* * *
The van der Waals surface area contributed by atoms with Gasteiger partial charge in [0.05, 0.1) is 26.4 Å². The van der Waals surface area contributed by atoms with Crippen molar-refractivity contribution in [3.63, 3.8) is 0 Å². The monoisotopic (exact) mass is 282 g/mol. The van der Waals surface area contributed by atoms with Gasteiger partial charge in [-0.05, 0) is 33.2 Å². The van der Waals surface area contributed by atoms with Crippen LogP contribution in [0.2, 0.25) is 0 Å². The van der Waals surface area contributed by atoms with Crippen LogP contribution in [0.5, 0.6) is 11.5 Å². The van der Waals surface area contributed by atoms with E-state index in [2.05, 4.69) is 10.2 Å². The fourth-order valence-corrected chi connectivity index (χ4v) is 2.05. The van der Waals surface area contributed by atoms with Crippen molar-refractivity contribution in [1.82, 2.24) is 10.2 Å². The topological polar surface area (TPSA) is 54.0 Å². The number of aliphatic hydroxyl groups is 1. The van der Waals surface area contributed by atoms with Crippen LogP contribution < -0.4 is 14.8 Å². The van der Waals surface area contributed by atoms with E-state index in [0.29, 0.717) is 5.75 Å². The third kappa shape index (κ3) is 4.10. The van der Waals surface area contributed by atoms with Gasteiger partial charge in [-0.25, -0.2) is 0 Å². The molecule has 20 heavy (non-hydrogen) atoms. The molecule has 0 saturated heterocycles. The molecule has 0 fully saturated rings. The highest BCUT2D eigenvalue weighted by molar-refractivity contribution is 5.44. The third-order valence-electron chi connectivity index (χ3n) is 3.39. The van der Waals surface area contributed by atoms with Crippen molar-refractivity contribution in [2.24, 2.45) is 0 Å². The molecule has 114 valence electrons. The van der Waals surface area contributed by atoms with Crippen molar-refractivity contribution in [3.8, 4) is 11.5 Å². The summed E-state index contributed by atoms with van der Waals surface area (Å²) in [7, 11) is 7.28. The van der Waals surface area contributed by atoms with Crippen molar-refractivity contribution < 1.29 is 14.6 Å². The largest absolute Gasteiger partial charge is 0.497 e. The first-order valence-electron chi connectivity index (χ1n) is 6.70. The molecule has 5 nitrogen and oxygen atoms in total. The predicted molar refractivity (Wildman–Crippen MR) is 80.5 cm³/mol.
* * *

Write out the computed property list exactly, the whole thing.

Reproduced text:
The van der Waals surface area contributed by atoms with Gasteiger partial charge in [0.05, 0.1) is 26.4 Å². The van der Waals surface area contributed by atoms with Crippen molar-refractivity contribution in [3.63, 3.8) is 0 Å². The monoisotopic (exact) mass is 282 g/mol. The van der Waals surface area contributed by atoms with Gasteiger partial charge in [-0.05, 0) is 33.2 Å². The van der Waals surface area contributed by atoms with Crippen LogP contribution in [0.2, 0.25) is 0 Å². The van der Waals surface area contributed by atoms with Crippen LogP contribution in [0.5, 0.6) is 11.5 Å². The van der Waals surface area contributed by atoms with E-state index in [2.05, 4.69) is 10.2 Å². The fourth-order valence-corrected chi connectivity index (χ4v) is 2.05. The van der Waals surface area contributed by atoms with Crippen molar-refractivity contribution in [1.82, 2.24) is 10.2 Å². The topological polar surface area (TPSA) is 54.0 Å². The number of aliphatic hydroxyl groups is 1. The van der Waals surface area contributed by atoms with Crippen LogP contribution < -0.4 is 14.8 Å². The van der Waals surface area contributed by atoms with E-state index in [0.29, 0.717) is 5.75 Å². The third kappa shape index (κ3) is 4.10. The van der Waals surface area contributed by atoms with Gasteiger partial charge in [-0.25, -0.2) is 0 Å². The molecule has 20 heavy (non-hydrogen) atoms. The molecule has 0 saturated heterocycles. The molecule has 0 fully saturated rings. The highest BCUT2D eigenvalue weighted by molar-refractivity contribution is 5.44. The third-order valence-electron chi connectivity index (χ3n) is 3.39. The van der Waals surface area contributed by atoms with Crippen molar-refractivity contribution in [2.24, 2.45) is 0 Å². The molecule has 114 valence electrons. The van der Waals surface area contributed by atoms with Crippen molar-refractivity contribution in [3.8, 4) is 11.5 Å². The summed E-state index contributed by atoms with van der Waals surface area (Å²) in [7, 11) is 7.28. The van der Waals surface area contributed by atoms with Crippen molar-refractivity contribution < 1.29 is 14.6 Å². The largest absolute Gasteiger partial charge is 0.497 e. The first-order valence-electron chi connectivity index (χ1n) is 6.70. The molecule has 5 nitrogen and oxygen atoms in total. The predicted molar refractivity (Wildman–Crippen MR) is 80.5 cm³/mol.